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Understanding the Contrast Between Transfer on Death and Payable on Death Designations

Incorporating payable-on-death (POD) or transfer-on-death (TOD) designations into your financial accounts can offer a convenient way to pass on your assets to chosen beneficiaries after your passing. Much like trusts, POD and TOD accounts bypass probate, offering a swift and cost-effective transfer process. However, these designations come with certain limitations when compared to traditional trusts. Delving into the differences between these options, their advantages and drawbacks, and seeking guidance from an estate planning attorney is essential for aligning them with your estate planning goals.


Differentiating POD and TOD (vs. Trusts)

The concepts of payable on death and transfer on death might evoke thoughts of somber subjects, but in estate planning, they are crucial terms to comprehend. When aiming to avoid probate—a time-consuming and expensive legal process for settling an estate—assets can be placed in trusts, which facilitate seamless transfers outside of probate. POD and TOD accounts offer an alternative means of evading probate:

  • Payable on Death (POD): A POD designation is linked to bank accounts like checking, savings, certificates of deposit (CDs), and money market accounts.
  • Transfer on Death (TOD): TOD pertains to investment accounts such as individual retirement accounts (IRAs), 401(k)s, brokerage accounts, and securities holdings.

Furthermore, while both POD and TOD designations transfer assets to beneficiaries, POD designations transfer assets to beneficiaries, while TOD designations transfer ownership of the account to beneficiaries.

While financial institutions may refer to POD accounts as Totten trusts, it’s vital to distinguish that unlike a trust, POD and TOD accounts lack a trustee managing the assets. Instead, the assets directly transfer to beneficiaries. This means the transferred assets aren’t shielded from beneficiary creditors or their financial choices.


POD and TOD: Benefits and Considerations

In jointly held accounts, POD or TOD designations activate only after both account holders pass away. For instance, in the case of spouses jointly owning a POD account, the surviving spouse assumes sole ownership upon the first spouse’s death, with assets passing to named beneficiaries after the surviving spouse’s passing.


The merits of POD and TOD accounts encompass:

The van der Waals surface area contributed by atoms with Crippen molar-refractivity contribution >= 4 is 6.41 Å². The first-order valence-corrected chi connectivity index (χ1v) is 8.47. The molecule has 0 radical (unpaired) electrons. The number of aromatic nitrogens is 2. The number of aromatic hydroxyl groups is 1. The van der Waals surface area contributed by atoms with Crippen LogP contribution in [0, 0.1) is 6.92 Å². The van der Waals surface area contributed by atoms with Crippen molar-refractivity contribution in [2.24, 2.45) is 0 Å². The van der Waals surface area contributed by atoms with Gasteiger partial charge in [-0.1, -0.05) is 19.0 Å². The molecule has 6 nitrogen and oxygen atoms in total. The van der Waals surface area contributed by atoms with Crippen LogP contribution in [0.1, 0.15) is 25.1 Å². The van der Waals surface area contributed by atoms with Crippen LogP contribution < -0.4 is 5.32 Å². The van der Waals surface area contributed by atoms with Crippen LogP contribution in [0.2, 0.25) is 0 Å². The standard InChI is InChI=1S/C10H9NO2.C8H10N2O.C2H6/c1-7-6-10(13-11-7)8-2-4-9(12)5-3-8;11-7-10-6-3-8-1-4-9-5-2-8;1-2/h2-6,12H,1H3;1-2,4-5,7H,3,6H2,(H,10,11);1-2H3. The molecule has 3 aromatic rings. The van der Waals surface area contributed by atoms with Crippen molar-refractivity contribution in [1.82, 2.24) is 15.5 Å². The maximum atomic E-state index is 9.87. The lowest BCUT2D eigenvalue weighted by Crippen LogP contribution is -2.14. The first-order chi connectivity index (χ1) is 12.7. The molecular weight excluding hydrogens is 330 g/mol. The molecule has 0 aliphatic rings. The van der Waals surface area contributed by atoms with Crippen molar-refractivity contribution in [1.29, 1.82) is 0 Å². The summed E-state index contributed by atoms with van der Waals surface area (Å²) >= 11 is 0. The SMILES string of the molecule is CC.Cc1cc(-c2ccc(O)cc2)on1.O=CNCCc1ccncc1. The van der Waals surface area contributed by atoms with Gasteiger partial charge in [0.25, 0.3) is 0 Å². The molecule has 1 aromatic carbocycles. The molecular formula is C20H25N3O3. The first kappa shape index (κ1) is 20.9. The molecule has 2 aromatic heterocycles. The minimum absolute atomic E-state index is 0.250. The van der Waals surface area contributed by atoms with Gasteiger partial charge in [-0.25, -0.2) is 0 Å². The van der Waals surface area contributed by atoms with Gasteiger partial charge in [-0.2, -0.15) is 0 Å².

• Simplified Setup: Establishing these designations is straightforward and often free.
  • Expedited Transfers: Beneficiaries receive assets without waiting for probate, avoiding delays.
  • Immediate Access: Beneficiaries can access funds quickly with a death certificate and identification.
  • FDIC Insurance: Bank accounts enjoy FDIC insurance up to $250,000; multiple beneficiaries can provide additional coverage.
  • Flexibility: Designations can be altered or revoked, offering adaptability.
  • Power of Attorney: Durable power of attorney can be added, enabling a third party to manage the account.
  • Trust Compatibility: Trusts can also be designated as beneficiaries.


However, consider potential downsides:

  • Incapacity: POD or TOD designations don’t cover incapacity situations.
  • Lack of Backup Beneficiaries: In case of predeceased beneficiaries, assets may be subject to probate.
  • Separate from Estate Plan: POD and TOD accounts exist outside your overall estate plan.
  • Limited Settlement Options: POD accounts can hinder estate settlement and payment of debts.


Selecting the Right Path for Your Estate Plan Crafting an estate plan is a personalized endeavor influenced by your values and family dynamics. When weighing options like POD, TOD, trusts, wills, or powers of attorney, it’s imperative to consider each one’s pros and cons. While converting accounts to POD or TOD may seem straightforward, additional factors like taxes and the best interests of heirs should guide your decision. Collaborating with an estate planning attorney offers valuable insights into integrating POD and TOD accounts within your overarching estate plan. Reach out to us today to commence your planning journey.

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